BRCA1 Mutations Can Lead to Lethal Uterine Cancer

Researchers from the Duke Cancer Institute have discovered that mutations in the BRCA1 gene can dramatically increase the probability of a woman developing serous or serous-like endometrial carcinoma.

Researchers from the Duke Cancer Institute have discovered that mutations in the BRCA1 gene can dramatically increase the probability of a woman developing serous or serous-like endometrial carcinoma. The newly defined link can have a significant bearing on the treatment plan for these women.

To date, mutations in the BRCA genes have been linked to the development of breast and ovarian cancers. Women with a familial history of BRCA mutations have been choosing to undergo preventive surgeries to remove their breasts as well as their ovaries to reduce their risk of a cancer in those organs. Studies have documented the advantage of risk-reducing salpingo-oophorectomy (RRSO) in reducing the risk of developing breast and ovarian or fallopian tube cancer in women with BRCA1 mutations. This new study by scientists at Duke, published in JAMA Oncology, creates case for women to undergo a preventive hysterectomy to reduce their risk of uterine cancer.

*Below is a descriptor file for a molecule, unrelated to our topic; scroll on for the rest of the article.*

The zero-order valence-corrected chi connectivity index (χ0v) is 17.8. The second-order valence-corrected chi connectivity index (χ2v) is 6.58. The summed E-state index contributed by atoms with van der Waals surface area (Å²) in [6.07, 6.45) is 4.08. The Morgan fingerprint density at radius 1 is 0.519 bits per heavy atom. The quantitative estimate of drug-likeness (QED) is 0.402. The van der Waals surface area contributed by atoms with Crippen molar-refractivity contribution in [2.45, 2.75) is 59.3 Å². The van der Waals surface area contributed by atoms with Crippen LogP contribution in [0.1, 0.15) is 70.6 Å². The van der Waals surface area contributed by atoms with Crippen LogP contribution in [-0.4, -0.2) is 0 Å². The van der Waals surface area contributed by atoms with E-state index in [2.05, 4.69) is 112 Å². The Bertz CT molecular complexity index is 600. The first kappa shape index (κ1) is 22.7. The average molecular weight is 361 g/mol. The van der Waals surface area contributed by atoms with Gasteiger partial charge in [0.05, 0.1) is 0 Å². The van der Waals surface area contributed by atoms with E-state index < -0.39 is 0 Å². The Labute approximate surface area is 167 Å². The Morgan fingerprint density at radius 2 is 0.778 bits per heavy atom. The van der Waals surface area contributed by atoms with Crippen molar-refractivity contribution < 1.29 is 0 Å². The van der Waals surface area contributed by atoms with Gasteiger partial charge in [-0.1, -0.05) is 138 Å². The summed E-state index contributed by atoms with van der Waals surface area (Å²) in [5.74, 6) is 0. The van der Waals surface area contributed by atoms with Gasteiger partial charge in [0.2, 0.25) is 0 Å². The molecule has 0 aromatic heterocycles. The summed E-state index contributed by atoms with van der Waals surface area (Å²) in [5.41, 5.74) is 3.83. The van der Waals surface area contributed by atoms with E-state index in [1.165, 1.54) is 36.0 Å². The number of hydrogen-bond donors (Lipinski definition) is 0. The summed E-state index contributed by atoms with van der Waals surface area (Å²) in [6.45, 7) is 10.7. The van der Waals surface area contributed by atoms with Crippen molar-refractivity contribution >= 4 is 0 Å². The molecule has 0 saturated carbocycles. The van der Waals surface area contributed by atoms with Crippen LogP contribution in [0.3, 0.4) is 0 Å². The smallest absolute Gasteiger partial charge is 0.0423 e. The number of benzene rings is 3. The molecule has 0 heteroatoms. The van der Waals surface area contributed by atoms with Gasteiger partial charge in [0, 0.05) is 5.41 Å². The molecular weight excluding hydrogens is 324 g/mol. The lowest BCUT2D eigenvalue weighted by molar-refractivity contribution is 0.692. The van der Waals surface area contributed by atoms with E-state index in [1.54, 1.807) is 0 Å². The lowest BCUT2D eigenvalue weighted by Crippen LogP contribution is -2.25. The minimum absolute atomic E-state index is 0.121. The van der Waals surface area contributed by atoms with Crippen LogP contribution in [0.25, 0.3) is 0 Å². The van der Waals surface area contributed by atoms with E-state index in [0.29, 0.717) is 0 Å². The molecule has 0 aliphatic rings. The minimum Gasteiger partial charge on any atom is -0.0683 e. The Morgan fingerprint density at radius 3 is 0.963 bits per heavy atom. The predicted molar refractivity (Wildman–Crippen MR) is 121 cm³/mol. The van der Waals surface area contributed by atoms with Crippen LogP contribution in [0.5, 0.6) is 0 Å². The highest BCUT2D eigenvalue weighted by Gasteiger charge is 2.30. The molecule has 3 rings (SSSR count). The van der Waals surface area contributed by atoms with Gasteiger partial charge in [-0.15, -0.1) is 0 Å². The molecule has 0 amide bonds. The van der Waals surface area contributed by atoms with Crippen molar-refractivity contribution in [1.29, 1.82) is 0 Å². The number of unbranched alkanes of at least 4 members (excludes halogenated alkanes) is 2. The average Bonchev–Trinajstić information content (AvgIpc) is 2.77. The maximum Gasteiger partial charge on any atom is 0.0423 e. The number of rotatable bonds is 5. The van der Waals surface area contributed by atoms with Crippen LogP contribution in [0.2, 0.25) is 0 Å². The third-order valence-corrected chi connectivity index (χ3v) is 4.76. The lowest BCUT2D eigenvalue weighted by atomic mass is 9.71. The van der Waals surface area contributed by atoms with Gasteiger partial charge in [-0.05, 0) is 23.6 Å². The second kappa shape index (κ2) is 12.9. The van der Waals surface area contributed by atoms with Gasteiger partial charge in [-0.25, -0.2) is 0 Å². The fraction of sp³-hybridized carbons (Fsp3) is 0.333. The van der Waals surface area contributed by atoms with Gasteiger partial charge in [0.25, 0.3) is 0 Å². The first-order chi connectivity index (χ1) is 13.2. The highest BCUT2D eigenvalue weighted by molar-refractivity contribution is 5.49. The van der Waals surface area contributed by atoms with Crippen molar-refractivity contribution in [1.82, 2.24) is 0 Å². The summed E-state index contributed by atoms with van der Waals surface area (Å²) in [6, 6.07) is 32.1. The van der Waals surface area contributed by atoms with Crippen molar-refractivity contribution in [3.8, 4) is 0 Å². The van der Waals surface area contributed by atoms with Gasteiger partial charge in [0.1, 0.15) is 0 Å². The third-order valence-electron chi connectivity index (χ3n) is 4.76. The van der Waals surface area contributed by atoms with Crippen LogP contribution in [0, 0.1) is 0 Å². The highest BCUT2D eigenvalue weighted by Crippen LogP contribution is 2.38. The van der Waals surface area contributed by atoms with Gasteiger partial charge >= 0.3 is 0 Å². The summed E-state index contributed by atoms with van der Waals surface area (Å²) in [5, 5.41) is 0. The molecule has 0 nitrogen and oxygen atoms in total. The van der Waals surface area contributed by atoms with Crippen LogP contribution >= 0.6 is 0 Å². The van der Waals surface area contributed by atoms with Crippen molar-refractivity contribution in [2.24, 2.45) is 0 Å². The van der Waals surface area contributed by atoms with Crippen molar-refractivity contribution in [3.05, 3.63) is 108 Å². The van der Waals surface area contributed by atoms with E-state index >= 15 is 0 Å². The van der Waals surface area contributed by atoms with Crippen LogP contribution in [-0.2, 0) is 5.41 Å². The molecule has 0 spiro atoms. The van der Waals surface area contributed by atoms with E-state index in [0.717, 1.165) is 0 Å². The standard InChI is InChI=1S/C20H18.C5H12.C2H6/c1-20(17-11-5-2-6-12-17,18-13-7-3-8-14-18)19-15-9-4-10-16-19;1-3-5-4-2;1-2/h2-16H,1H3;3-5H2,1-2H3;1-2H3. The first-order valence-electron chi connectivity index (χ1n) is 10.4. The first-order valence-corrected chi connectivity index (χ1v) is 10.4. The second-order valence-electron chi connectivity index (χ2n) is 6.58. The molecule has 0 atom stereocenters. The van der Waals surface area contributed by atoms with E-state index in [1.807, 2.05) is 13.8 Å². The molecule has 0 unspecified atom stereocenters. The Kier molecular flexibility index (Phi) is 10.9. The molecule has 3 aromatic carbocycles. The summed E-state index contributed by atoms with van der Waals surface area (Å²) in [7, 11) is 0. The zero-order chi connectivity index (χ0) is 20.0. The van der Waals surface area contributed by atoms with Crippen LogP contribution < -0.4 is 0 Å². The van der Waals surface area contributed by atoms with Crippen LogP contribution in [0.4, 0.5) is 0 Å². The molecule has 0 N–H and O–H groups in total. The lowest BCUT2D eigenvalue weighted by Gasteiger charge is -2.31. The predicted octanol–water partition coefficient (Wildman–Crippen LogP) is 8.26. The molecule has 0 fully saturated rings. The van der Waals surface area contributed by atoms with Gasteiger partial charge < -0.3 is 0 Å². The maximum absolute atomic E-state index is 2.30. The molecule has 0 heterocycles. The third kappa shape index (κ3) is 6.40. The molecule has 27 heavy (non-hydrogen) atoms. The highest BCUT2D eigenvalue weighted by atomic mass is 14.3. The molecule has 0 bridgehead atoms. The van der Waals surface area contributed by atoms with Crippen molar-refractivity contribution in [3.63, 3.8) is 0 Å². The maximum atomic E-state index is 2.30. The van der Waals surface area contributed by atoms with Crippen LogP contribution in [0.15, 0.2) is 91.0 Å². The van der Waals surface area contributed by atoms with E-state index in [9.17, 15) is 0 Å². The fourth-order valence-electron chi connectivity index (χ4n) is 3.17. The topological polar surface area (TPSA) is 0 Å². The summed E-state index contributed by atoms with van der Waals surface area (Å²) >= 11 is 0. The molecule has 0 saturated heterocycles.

“Our study presents the strongest evidence to date that women with this genetic mutation should at least discuss with their doctors the option of having a hysterectomy along with removal of their ovaries and fallopian tubes,” said Noah D. Kauff, MD, senior author on the current study and head of the Clinical Cancer Genetics Program at the Duke Cancer Institute.

The multicenter (9 academic medical centers in the United States and the United Kingdom) prospective cohort study followed 1083 women with a deleterious BRCA1 or BRCA2 mutation that was identified between January 1, 1995, and December 31, 2011. The women underwent RRSO without a hysterectomy. A majority (627) of study participants were BRCA1-positive, while most other (453) were BRCA2-positive. Three women had mutations in both genes. The women were followed for a median of 5.1 years (interquartile range, 3.0 to 8.4 years) after ascertainment, BRCA testing, or both, whichever was last.

The main outcome measure of the study was incidence of uterine corpus cancer in BRCA1-positive women who had RRSO without a hysterectomy.

The study documented 8 uterine cancers, 4.3 of which were expected; there was, however, no increased risk for endometrioid endometrial carcinoma or sarcoma. Between 7.2 and 12.9 years after RRSO, 5 serous and/or serous-like endometrial carcinomas were observed, 4 of which were in women who were BRCA1-positive. Subsequent analysis of the tumors confirmed the loss of expression of wild-type BRCA1.

“We were surprised when we saw the data,” according to Kauff. “This is an event that should not occur in the over 600 women with BRCA1 mutations in our study. Even if we followed these women for 25 years, you would only expect to see no more than 1 serous cancer.”

Kauff recommends that women who are BRCA1 positive should consider removing their uterus while they are undergoing surgery to remove their ovaries and fallopian tubes, “unless they are hoping to still have children using assisted reproductive methods or have other medical reasons.”